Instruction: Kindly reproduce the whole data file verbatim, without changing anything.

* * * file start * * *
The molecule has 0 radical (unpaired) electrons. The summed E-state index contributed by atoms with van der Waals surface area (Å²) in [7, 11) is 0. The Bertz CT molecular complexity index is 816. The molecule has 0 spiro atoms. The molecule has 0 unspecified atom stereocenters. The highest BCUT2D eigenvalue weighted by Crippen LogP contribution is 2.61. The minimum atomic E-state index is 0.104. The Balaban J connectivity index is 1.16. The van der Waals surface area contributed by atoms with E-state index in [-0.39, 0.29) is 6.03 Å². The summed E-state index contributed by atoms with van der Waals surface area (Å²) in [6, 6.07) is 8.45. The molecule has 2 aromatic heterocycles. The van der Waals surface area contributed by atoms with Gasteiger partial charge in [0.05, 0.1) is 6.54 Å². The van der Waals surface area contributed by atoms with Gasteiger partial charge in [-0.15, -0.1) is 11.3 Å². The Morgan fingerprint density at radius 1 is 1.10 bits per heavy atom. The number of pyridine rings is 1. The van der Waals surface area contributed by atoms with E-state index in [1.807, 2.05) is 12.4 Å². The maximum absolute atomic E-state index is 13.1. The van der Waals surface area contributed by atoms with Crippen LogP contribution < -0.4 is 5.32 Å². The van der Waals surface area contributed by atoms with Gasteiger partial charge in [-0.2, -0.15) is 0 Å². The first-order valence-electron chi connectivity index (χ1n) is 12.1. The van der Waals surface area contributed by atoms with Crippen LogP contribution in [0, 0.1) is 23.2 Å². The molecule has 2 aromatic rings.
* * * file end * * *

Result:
The molecule has 0 radical (unpaired) electrons. The summed E-state index contributed by atoms with van der Waals surface area (Å²) in [7, 11) is 0. The Bertz CT molecular complexity index is 816. The molecule has 0 spiro atoms. The molecule has 0 unspecified atom stereocenters. The highest BCUT2D eigenvalue weighted by Crippen LogP contribution is 2.61. The minimum atomic E-state index is 0.104. The Balaban J connectivity index is 1.16. The van der Waals surface area contributed by atoms with E-state index in [-0.39, 0.29) is 6.03 Å². The summed E-state index contributed by atoms with van der Waals surface area (Å²) in [6, 6.07) is 8.45. The molecule has 2 aromatic heterocycles. The van der Waals surface area contributed by atoms with Gasteiger partial charge in [0.05, 0.1) is 6.54 Å². The van der Waals surface area contributed by atoms with Gasteiger partial charge in [-0.15, -0.1) is 11.3 Å². The Morgan fingerprint density at radius 1 is 1.10 bits per heavy atom. The number of pyridine rings is 1. The van der Waals surface area contributed by atoms with E-state index in [1.807, 2.05) is 12.4 Å². The maximum absolute atomic E-state index is 13.1. The van der Waals surface area contributed by atoms with Crippen LogP contribution < -0.4 is 5.32 Å². The van der Waals surface area contributed by atoms with Gasteiger partial charge in [-0.2, -0.15) is 0 Å². The first-order valence-electron chi connectivity index (χ1n) is 12.1. The van der Waals surface area contributed by atoms with Crippen LogP contribution in [0, 0.1) is 23.2 Å². The molecule has 2 aromatic rings.